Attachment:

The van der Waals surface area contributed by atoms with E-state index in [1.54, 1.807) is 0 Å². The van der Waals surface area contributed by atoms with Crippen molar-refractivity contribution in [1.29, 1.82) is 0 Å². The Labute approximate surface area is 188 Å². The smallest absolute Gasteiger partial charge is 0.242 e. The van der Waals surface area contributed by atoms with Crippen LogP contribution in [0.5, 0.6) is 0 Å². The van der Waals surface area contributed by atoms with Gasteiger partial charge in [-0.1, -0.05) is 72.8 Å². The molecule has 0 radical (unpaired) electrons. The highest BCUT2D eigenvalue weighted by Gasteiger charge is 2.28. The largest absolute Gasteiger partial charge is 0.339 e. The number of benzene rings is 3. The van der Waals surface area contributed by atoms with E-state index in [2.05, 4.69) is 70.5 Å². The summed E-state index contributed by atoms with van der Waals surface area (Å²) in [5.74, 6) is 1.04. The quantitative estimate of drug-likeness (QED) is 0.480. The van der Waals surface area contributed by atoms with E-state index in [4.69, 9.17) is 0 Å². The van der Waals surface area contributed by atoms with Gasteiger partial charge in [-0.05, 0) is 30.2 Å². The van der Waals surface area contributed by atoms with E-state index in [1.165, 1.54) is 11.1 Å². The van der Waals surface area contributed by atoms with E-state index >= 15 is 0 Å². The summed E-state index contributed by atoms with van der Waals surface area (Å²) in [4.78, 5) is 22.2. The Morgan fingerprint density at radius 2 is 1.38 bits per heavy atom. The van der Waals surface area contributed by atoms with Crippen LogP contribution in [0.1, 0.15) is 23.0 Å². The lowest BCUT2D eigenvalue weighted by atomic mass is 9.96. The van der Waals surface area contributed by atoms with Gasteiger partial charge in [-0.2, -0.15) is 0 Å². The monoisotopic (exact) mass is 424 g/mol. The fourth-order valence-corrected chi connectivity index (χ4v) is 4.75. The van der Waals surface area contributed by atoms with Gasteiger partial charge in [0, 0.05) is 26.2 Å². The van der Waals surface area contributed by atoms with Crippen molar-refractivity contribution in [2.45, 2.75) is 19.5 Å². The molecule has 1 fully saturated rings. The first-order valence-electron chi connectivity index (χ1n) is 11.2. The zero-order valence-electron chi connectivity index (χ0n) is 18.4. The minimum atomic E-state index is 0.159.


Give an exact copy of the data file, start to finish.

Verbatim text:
The van der Waals surface area contributed by atoms with E-state index in [1.54, 1.807) is 0 Å². The van der Waals surface area contributed by atoms with Crippen molar-refractivity contribution in [1.29, 1.82) is 0 Å². The Labute approximate surface area is 188 Å². The smallest absolute Gasteiger partial charge is 0.242 e. The van der Waals surface area contributed by atoms with Crippen LogP contribution in [0.5, 0.6) is 0 Å². The van der Waals surface area contributed by atoms with Gasteiger partial charge in [-0.1, -0.05) is 72.8 Å². The molecule has 0 radical (unpaired) electrons. The highest BCUT2D eigenvalue weighted by Gasteiger charge is 2.28. The largest absolute Gasteiger partial charge is 0.339 e. The number of benzene rings is 3. The van der Waals surface area contributed by atoms with E-state index in [2.05, 4.69) is 70.5 Å². The summed E-state index contributed by atoms with van der Waals surface area (Å²) in [5.74, 6) is 1.04. The quantitative estimate of drug-likeness (QED) is 0.480. The van der Waals surface area contributed by atoms with E-state index in [4.69, 9.17) is 0 Å². The van der Waals surface area contributed by atoms with Gasteiger partial charge in [-0.05, 0) is 30.2 Å². The van der Waals surface area contributed by atoms with E-state index in [1.165, 1.54) is 11.1 Å². The van der Waals surface area contributed by atoms with E-state index >= 15 is 0 Å². The summed E-state index contributed by atoms with van der Waals surface area (Å²) in [4.78, 5) is 22.2. The Morgan fingerprint density at radius 2 is 1.38 bits per heavy atom. The van der Waals surface area contributed by atoms with Crippen LogP contribution in [0.1, 0.15) is 23.0 Å². The lowest BCUT2D eigenvalue weighted by atomic mass is 9.96. The van der Waals surface area contributed by atoms with Gasteiger partial charge in [-0.2, -0.15) is 0 Å². The monoisotopic (exact) mass is 424 g/mol. The fourth-order valence-corrected chi connectivity index (χ4v) is 4.75. The van der Waals surface area contributed by atoms with Gasteiger partial charge in [0, 0.05) is 26.2 Å². The van der Waals surface area contributed by atoms with Crippen molar-refractivity contribution in [2.45, 2.75) is 19.5 Å². The molecule has 1 fully saturated rings. The first-order valence-electron chi connectivity index (χ1n) is 11.2. The zero-order valence-electron chi connectivity index (χ0n) is 18.4. The minimum atomic E-state index is 0.159.